The first amplification stage. In a terrestrial receive system, it is the amplifier mounted adjacent to an antenna to increase a weak signal prior to its processing at the headend
Increases in the higher frequency components of an FM signal before transmission. Used in conjunction with the proper amount of de-emphasis at the receiver, it results in combating the higher noise detected in FM transmissions.
Making subscription products available on the decoding device before releasing into the marketplace
Presentation Time Stamp (PTS):
A 33-bit field indicating when the packetised elementary stream (PES) packet should be presented to the user (90 kHz base reference)
Prime Focus Dish:
A parabolic dish having the feed/LNA assembly at the focal point directly in the front of the dish.
Provider Group & Provider ID:
A 3-byte hexadecimal number to identify a card. The first 2 bytes identify the Provider Group, the 3rd byte is the Provider ID and is either 00 or 10. So only 2 different ID’s are used. Most providers are addressed using Provider ID 00. One exception is German Provider Premiere World who uses Provider ID 10.
Program Clock Reference (PCR):
A counter based on a 27 MHz time-base used to synchronize the presentation of data arriving in different data streams on the multiplex (asynchronously). The PCR is split into two sections when supplied – 33 bits giving 1/90 kHz resolution and a 9-bit extension to fine-tune to 27 MHz
Program Map Table (PMT):
A table that identifies the data streams that comprise a service and provides other data used for decoding these services
Program Specific Information (PSI):
Information provided in a format defined by MPEG to convey the essential data a decoder must have to receive one or more services make up of elementary streams. It consists primarily of the program association table (PAT), program map table (PMT) and conditional access table (CAT), although it also introduces the network information
Programme Stream (PS):
An MPEG 2 multiplex with variable length packets that are typically large – intended for low error rate transport media with only a single programme, for example, CD-ROM ion table (NIT)
– Personal video player. Portable device designed to play back video files from a hard drive; may or may not include a small LCD screen.
– Personal video recorder. See DVR.
Quadrature Phase Shift Keying (QPSK):
A modulation technique used on satellite transmissions that uses phase shifts of a carrier wave to relay 4 symbols per cycle
Satellite TV glossary & definitions – Part 6
One of two colour video signal components used to modulate the colour subcarrier. It represents the colour range from yellowish to green to magenta.
– Quadrature Amplitude Modulation. Type of digital cable tuner.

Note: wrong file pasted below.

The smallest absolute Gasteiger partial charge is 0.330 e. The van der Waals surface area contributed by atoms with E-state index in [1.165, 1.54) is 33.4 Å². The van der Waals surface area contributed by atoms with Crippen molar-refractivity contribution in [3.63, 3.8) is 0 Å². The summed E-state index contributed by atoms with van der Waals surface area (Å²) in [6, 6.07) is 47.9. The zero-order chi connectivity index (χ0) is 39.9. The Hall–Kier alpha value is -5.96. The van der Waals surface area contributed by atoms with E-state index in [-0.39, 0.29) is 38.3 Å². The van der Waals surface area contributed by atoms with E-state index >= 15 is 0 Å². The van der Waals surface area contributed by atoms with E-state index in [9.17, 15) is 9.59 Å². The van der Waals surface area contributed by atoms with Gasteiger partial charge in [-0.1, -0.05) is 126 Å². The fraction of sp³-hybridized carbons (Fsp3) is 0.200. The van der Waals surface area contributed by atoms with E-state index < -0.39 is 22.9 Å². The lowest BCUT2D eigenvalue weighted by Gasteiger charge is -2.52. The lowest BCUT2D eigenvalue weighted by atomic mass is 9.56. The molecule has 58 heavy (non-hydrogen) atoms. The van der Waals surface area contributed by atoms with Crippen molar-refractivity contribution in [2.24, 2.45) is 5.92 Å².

Radio Frequency (RF):
The approximately 10 kHz to 100 GHz electromagnetic band of frequencies used for man-made communication.
– A potential problem with DLP-based displays characterized by brief streaks of color, especially in fast-moving scenes. The occurrence of these rainbows can be significantly reduced with newer and faster color wheels
The random pattern of illumination seen on a television screen when no video signal is present.
A mechanical switch which uses two thin slivers of metal in a glass tube to make and break electrical contact and thus to count pulses which are sent to the dish actuator controller. The position of the slivers of metal is governed by a magnetic field applied by a bar or other type of magnet.
A highly stable signal used as a standard against which other variable signals may be compared and adjusted.
A ratio of the amount of reflected signal to the total available signal entering a device expressed in decibels.
The blanked-out line traced by the scanning beam of a picture tube as it travels from the end of any horizontal line to the beginning of either the next horizontal line or field.
– TV system where the picture is projected onto the rear of a translucent screen via a series of mirrors and viewed as you would an average television.
– Tendency of the color decoder in many TVs to accentuate the color of red compared to blue and green. Red push is typically introduced intentionally to compensate for an overly blue color temperature.
– The sharpness of a video image, signal or display, generally described either in terms of lines of resolution, or pixels. The visible resolution depends on both the resolution of the display and the resolution of the video signal. Since video images are always rectangle-shaped, they are described with both horizontal and vertical resolution.
– Radiofrequency jack. Audio/video connection commonly used to bring signals from antennas, cable systems, and satellite dishes to components with some type of tuner, such as cable boxes, cable modems, HDTV set-top boxes, VCRs, satellite receivers, TVs, and so on. It can carry video and stereo-audio information simultaneously. When used to connect two components, such as a VCR and a TV, RF provides the lowest video quality of any connection. RF cable connectors usually screw or push onto the jack. Also called F-type, 75-ohm, or coaxial connections.